How Can Some Fish Be Bad At Swimming? It Works For Seahorses, Frogfish, and Other Marine Species

Source: National Geographic/Liz Langley

Photo: Naomi Tamar/Unsplash

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Fish gotta swim, birds gotta fly,” Jerome Kern wrote in a Broadway love song—but while it’s sweet as a lyric, it’s not entirely true.

Not only are there plenty of awesome birds that can’t fly, like ostriches and penguins, but a number of fish don’t swim as well as you’d think. That made us wonder: Why is it that some fish wouldn’t medal in swimming?

It turns out they all have their reasons for investing their energy elsewhere.

Slow But Sure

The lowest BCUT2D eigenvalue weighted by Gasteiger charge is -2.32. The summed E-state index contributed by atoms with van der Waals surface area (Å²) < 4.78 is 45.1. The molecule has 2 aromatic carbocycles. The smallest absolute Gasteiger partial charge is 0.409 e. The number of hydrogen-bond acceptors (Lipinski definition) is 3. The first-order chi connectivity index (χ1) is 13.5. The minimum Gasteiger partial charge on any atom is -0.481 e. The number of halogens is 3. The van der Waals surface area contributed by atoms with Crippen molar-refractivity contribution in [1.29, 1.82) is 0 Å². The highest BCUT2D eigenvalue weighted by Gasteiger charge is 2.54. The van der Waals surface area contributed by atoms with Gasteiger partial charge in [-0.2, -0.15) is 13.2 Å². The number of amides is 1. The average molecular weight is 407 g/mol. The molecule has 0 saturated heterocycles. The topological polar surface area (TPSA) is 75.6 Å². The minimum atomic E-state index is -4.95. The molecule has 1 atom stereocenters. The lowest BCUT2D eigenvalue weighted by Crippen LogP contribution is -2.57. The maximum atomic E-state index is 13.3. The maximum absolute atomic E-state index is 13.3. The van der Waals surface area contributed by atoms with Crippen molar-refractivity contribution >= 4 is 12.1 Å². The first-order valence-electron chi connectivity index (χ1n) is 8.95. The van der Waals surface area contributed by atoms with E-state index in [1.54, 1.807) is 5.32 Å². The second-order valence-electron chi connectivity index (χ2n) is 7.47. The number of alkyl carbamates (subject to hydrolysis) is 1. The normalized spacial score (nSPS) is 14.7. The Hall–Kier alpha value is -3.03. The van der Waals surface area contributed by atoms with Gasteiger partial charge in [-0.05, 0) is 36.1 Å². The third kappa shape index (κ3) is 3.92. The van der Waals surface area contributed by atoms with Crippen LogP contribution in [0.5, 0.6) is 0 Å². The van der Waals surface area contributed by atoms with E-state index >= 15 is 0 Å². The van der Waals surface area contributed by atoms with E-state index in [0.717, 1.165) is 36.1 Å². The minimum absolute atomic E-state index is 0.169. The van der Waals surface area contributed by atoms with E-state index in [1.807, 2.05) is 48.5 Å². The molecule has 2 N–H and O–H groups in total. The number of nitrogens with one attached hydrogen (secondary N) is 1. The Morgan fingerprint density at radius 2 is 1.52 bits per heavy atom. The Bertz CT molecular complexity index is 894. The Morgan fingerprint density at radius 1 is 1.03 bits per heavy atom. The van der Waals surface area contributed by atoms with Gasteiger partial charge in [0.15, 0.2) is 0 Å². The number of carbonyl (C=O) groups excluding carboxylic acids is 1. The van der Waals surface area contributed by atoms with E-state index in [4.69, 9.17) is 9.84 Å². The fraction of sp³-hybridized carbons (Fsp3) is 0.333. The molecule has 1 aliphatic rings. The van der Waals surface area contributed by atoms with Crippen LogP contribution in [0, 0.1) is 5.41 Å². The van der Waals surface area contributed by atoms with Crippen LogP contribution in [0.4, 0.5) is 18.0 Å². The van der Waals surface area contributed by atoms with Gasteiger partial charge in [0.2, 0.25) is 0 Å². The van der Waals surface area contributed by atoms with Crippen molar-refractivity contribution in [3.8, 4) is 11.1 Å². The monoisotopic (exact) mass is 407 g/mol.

When it comes to fish, “slow swimmers tend to be those that don’t need to swim quickly or efficiently,” says Selina Heppell, head of the department of fisheries and wildlife at Oregon State University. This includes ambush predators that get the jump on prey without knocking themselves out.

Seahorses’ unique body shape makes them some of the slowest fish in the sea, for instance, but they’re incredibly fast predators as long as the waters around them are still. They eat copepods, tiny crustaceans that can flee in as little as two millisecond.

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Photo: Naomi Tamar/Unsplash

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